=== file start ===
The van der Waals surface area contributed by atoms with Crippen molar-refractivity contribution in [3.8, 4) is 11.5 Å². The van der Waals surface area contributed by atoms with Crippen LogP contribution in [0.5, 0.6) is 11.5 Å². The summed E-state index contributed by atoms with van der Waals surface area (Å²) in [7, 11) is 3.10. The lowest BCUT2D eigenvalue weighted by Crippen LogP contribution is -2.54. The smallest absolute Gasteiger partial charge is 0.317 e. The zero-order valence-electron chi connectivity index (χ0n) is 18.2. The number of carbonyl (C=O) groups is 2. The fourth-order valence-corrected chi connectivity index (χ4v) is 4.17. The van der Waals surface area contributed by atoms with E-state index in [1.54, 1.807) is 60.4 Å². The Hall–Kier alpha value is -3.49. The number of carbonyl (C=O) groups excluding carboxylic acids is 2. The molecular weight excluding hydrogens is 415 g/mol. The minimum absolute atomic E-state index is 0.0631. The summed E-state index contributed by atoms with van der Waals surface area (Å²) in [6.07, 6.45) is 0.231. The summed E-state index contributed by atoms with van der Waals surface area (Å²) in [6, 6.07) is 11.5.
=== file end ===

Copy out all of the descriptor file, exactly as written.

The van der Waals surface area contributed by atoms with Crippen molar-refractivity contribution in [3.8, 4) is 11.5 Å². The van der Waals surface area contributed by atoms with Crippen LogP contribution in [0.5, 0.6) is 11.5 Å². The summed E-state index contributed by atoms with van der Waals surface area (Å²) in [7, 11) is 3.10. The lowest BCUT2D eigenvalue weighted by Crippen LogP contribution is -2.54. The smallest absolute Gasteiger partial charge is 0.317 e. The zero-order valence-electron chi connectivity index (χ0n) is 18.2. The number of carbonyl (C=O) groups is 2. The fourth-order valence-corrected chi connectivity index (χ4v) is 4.17. The van der Waals surface area contributed by atoms with E-state index in [1.54, 1.807) is 60.4 Å². The Hall–Kier alpha value is -3.49. The number of carbonyl (C=O) groups excluding carboxylic acids is 2. The molecular weight excluding hydrogens is 415 g/mol. The minimum absolute atomic E-state index is 0.0631. The summed E-state index contributed by atoms with van der Waals surface area (Å²) in [6.07, 6.45) is 0.231. The summed E-state index contributed by atoms with van der Waals surface area (Å²) in [6, 6.07) is 11.5.